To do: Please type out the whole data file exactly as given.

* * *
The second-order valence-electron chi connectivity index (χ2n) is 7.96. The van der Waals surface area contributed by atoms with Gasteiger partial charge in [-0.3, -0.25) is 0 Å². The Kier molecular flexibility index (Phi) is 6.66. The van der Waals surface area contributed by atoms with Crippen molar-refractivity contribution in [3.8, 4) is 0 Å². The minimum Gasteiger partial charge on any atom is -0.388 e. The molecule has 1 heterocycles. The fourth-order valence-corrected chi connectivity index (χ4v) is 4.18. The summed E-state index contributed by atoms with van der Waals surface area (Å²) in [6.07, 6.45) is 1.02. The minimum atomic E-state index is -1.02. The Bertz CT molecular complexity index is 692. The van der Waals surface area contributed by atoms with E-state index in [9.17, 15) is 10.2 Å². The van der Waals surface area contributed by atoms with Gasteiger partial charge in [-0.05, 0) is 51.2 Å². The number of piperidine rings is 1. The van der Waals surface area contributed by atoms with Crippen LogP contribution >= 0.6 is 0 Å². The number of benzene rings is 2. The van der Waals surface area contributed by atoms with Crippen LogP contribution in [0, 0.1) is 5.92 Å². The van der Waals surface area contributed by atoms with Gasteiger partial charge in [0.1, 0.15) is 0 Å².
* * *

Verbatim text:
The second-order valence-electron chi connectivity index (χ2n) is 7.96. The van der Waals surface area contributed by atoms with Gasteiger partial charge in [-0.3, -0.25) is 0 Å². The Kier molecular flexibility index (Phi) is 6.66. The van der Waals surface area contributed by atoms with Crippen molar-refractivity contribution in [3.8, 4) is 0 Å². The minimum Gasteiger partial charge on any atom is -0.388 e. The molecule has 1 heterocycles. The fourth-order valence-corrected chi connectivity index (χ4v) is 4.18. The summed E-state index contributed by atoms with van der Waals surface area (Å²) in [6.07, 6.45) is 1.02. The minimum atomic E-state index is -1.02. The Bertz CT molecular complexity index is 692. The van der Waals surface area contributed by atoms with E-state index in [9.17, 15) is 10.2 Å². The van der Waals surface area contributed by atoms with Gasteiger partial charge in [-0.05, 0) is 51.2 Å². The number of piperidine rings is 1. The van der Waals surface area contributed by atoms with Crippen LogP contribution >= 0.6 is 0 Å². The number of benzene rings is 2. The van der Waals surface area contributed by atoms with Crippen LogP contribution in [0, 0.1) is 5.92 Å². The van der Waals surface area contributed by atoms with Gasteiger partial charge in [0.1, 0.15) is 0 Å².